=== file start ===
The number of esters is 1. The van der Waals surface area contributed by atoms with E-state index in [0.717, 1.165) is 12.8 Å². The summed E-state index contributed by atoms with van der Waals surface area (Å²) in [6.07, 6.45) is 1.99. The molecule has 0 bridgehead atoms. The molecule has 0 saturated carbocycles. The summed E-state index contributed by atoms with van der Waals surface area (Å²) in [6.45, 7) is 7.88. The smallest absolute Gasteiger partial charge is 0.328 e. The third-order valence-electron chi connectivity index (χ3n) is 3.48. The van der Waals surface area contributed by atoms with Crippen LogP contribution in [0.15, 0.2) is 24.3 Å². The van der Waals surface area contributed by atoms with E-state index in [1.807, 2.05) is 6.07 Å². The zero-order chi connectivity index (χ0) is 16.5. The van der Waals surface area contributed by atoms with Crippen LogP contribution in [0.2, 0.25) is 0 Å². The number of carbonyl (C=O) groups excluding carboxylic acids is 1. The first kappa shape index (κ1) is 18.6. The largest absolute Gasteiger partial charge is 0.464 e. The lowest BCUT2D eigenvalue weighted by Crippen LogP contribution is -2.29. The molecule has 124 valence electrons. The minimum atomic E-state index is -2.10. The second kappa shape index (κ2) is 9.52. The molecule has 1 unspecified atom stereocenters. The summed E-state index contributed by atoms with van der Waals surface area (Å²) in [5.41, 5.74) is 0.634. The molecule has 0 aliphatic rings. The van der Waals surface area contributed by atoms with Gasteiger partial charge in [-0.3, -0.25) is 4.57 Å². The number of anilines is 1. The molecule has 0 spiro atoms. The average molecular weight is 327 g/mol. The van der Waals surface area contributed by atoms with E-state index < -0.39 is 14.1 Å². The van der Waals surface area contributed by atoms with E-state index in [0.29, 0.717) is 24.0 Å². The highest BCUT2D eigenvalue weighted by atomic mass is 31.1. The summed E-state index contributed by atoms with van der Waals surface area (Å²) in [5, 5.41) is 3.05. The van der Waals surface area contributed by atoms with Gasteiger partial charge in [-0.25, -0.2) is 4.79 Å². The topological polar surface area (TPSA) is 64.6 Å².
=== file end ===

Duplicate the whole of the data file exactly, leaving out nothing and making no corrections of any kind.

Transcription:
The number of esters is 1. The van der Waals surface area contributed by atoms with E-state index in [0.717, 1.165) is 12.8 Å². The summed E-state index contributed by atoms with van der Waals surface area (Å²) in [6.07, 6.45) is 1.99. The molecule has 0 bridgehead atoms. The molecule has 0 saturated carbocycles. The summed E-state index contributed by atoms with van der Waals surface area (Å²) in [6.45, 7) is 7.88. The smallest absolute Gasteiger partial charge is 0.328 e. The third-order valence-electron chi connectivity index (χ3n) is 3.48. The van der Waals surface area contributed by atoms with Crippen LogP contribution in [0.15, 0.2) is 24.3 Å². The van der Waals surface area contributed by atoms with E-state index in [1.807, 2.05) is 6.07 Å². The zero-order chi connectivity index (χ0) is 16.5. The van der Waals surface area contributed by atoms with Crippen LogP contribution in [0.2, 0.25) is 0 Å². The number of carbonyl (C=O) groups excluding carboxylic acids is 1. The first kappa shape index (κ1) is 18.6. The largest absolute Gasteiger partial charge is 0.464 e. The lowest BCUT2D eigenvalue weighted by Crippen LogP contribution is -2.29. The molecule has 124 valence electrons. The minimum atomic E-state index is -2.10. The second kappa shape index (κ2) is 9.52. The molecule has 1 unspecified atom stereocenters. The summed E-state index contributed by atoms with van der Waals surface area (Å²) in [5.41, 5.74) is 0.634. The molecule has 0 aliphatic rings. The van der Waals surface area contributed by atoms with Gasteiger partial charge in [-0.3, -0.25) is 4.57 Å². The number of anilines is 1. The molecule has 0 spiro atoms. The average molecular weight is 327 g/mol. The van der Waals surface area contributed by atoms with E-state index < -0.39 is 14.1 Å². The van der Waals surface area contributed by atoms with E-state index in [0.29, 0.717) is 24.0 Å². The highest BCUT2D eigenvalue weighted by atomic mass is 31.1. The summed E-state index contributed by atoms with van der Waals surface area (Å²) in [5, 5.41) is 3.05. The van der Waals surface area contributed by atoms with Gasteiger partial charge in [-0.25, -0.2) is 4.79 Å². The topological polar surface area (TPSA) is 64.6 Å².